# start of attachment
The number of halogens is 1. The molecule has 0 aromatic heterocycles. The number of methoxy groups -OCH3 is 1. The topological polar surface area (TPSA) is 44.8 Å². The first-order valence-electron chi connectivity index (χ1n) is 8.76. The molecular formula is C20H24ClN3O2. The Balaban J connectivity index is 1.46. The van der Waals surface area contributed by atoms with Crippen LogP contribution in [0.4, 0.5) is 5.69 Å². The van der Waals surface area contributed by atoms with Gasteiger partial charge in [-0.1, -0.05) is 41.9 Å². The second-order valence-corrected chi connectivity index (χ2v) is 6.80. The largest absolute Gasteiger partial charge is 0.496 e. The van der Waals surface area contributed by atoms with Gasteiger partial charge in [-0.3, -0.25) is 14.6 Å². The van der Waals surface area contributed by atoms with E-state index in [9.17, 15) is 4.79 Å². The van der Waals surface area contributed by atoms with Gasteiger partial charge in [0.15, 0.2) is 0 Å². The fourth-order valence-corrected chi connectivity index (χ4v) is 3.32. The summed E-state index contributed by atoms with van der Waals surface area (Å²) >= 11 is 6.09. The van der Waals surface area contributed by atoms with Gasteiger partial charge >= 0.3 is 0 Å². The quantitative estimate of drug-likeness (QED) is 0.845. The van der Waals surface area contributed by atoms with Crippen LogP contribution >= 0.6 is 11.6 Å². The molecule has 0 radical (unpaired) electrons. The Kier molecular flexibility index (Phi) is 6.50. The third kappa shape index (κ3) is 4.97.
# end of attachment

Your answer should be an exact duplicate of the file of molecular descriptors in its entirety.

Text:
The number of halogens is 1. The molecule has 0 aromatic heterocycles. The number of methoxy groups -OCH3 is 1. The topological polar surface area (TPSA) is 44.8 Å². The first-order valence-electron chi connectivity index (χ1n) is 8.76. The molecular formula is C20H24ClN3O2. The Balaban J connectivity index is 1.46. The van der Waals surface area contributed by atoms with Crippen LogP contribution in [0.4, 0.5) is 5.69 Å². The van der Waals surface area contributed by atoms with Gasteiger partial charge in [-0.1, -0.05) is 41.9 Å². The second-order valence-corrected chi connectivity index (χ2v) is 6.80. The largest absolute Gasteiger partial charge is 0.496 e. The van der Waals surface area contributed by atoms with Gasteiger partial charge in [-0.3, -0.25) is 14.6 Å². The van der Waals surface area contributed by atoms with E-state index in [9.17, 15) is 4.79 Å². The van der Waals surface area contributed by atoms with Gasteiger partial charge in [0.15, 0.2) is 0 Å². The fourth-order valence-corrected chi connectivity index (χ4v) is 3.32. The summed E-state index contributed by atoms with van der Waals surface area (Å²) >= 11 is 6.09. The van der Waals surface area contributed by atoms with Gasteiger partial charge >= 0.3 is 0 Å². The quantitative estimate of drug-likeness (QED) is 0.845. The van der Waals surface area contributed by atoms with Crippen LogP contribution >= 0.6 is 11.6 Å². The molecule has 0 radical (unpaired) electrons. The Kier molecular flexibility index (Phi) is 6.50. The third kappa shape index (κ3) is 4.97.